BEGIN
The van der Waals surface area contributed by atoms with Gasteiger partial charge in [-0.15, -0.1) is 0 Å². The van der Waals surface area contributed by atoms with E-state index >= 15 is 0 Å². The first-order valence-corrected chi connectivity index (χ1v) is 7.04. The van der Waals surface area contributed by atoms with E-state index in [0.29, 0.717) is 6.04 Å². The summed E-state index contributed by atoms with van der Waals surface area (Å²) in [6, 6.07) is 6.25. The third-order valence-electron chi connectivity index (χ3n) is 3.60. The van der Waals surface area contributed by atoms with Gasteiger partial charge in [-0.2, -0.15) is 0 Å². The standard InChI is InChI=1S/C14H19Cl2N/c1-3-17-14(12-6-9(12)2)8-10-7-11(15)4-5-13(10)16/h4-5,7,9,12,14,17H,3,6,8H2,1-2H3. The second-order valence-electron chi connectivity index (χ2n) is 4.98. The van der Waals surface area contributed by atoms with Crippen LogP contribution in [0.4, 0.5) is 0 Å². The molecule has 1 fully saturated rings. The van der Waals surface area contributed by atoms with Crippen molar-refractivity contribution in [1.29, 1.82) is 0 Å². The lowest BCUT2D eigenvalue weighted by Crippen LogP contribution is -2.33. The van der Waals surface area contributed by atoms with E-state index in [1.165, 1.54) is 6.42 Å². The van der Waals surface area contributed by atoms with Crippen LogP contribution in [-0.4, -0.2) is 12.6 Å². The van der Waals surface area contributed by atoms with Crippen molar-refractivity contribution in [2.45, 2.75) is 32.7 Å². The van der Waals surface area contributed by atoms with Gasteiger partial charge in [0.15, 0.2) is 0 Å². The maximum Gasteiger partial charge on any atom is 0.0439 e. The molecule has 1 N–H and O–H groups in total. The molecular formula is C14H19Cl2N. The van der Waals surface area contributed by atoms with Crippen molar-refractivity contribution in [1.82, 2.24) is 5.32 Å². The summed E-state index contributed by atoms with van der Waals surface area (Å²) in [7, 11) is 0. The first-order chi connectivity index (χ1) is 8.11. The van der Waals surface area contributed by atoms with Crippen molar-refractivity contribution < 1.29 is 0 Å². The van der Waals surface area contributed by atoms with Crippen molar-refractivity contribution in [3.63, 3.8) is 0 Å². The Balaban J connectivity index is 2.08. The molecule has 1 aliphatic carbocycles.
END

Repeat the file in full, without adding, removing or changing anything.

The van der Waals surface area contributed by atoms with Gasteiger partial charge in [-0.15, -0.1) is 0 Å². The van der Waals surface area contributed by atoms with E-state index >= 15 is 0 Å². The first-order valence-corrected chi connectivity index (χ1v) is 7.04. The van der Waals surface area contributed by atoms with E-state index in [0.29, 0.717) is 6.04 Å². The summed E-state index contributed by atoms with van der Waals surface area (Å²) in [6, 6.07) is 6.25. The third-order valence-electron chi connectivity index (χ3n) is 3.60. The van der Waals surface area contributed by atoms with Gasteiger partial charge in [-0.2, -0.15) is 0 Å². The standard InChI is InChI=1S/C14H19Cl2N/c1-3-17-14(12-6-9(12)2)8-10-7-11(15)4-5-13(10)16/h4-5,7,9,12,14,17H,3,6,8H2,1-2H3. The second-order valence-electron chi connectivity index (χ2n) is 4.98. The van der Waals surface area contributed by atoms with Crippen LogP contribution in [0.4, 0.5) is 0 Å². The molecule has 1 fully saturated rings. The van der Waals surface area contributed by atoms with Crippen molar-refractivity contribution in [1.29, 1.82) is 0 Å². The lowest BCUT2D eigenvalue weighted by Crippen LogP contribution is -2.33. The van der Waals surface area contributed by atoms with E-state index in [1.165, 1.54) is 6.42 Å². The van der Waals surface area contributed by atoms with Crippen LogP contribution in [-0.4, -0.2) is 12.6 Å². The van der Waals surface area contributed by atoms with Crippen molar-refractivity contribution in [2.45, 2.75) is 32.7 Å². The van der Waals surface area contributed by atoms with Gasteiger partial charge in [0.15, 0.2) is 0 Å². The maximum Gasteiger partial charge on any atom is 0.0439 e. The molecule has 1 N–H and O–H groups in total. The molecular formula is C14H19Cl2N. The van der Waals surface area contributed by atoms with Crippen molar-refractivity contribution in [1.82, 2.24) is 5.32 Å². The summed E-state index contributed by atoms with van der Waals surface area (Å²) in [7, 11) is 0. The first-order chi connectivity index (χ1) is 8.11. The van der Waals surface area contributed by atoms with Crippen molar-refractivity contribution < 1.29 is 0 Å². The van der Waals surface area contributed by atoms with Crippen molar-refractivity contribution in [3.63, 3.8) is 0 Å². The Balaban J connectivity index is 2.08. The molecule has 1 aliphatic carbocycles.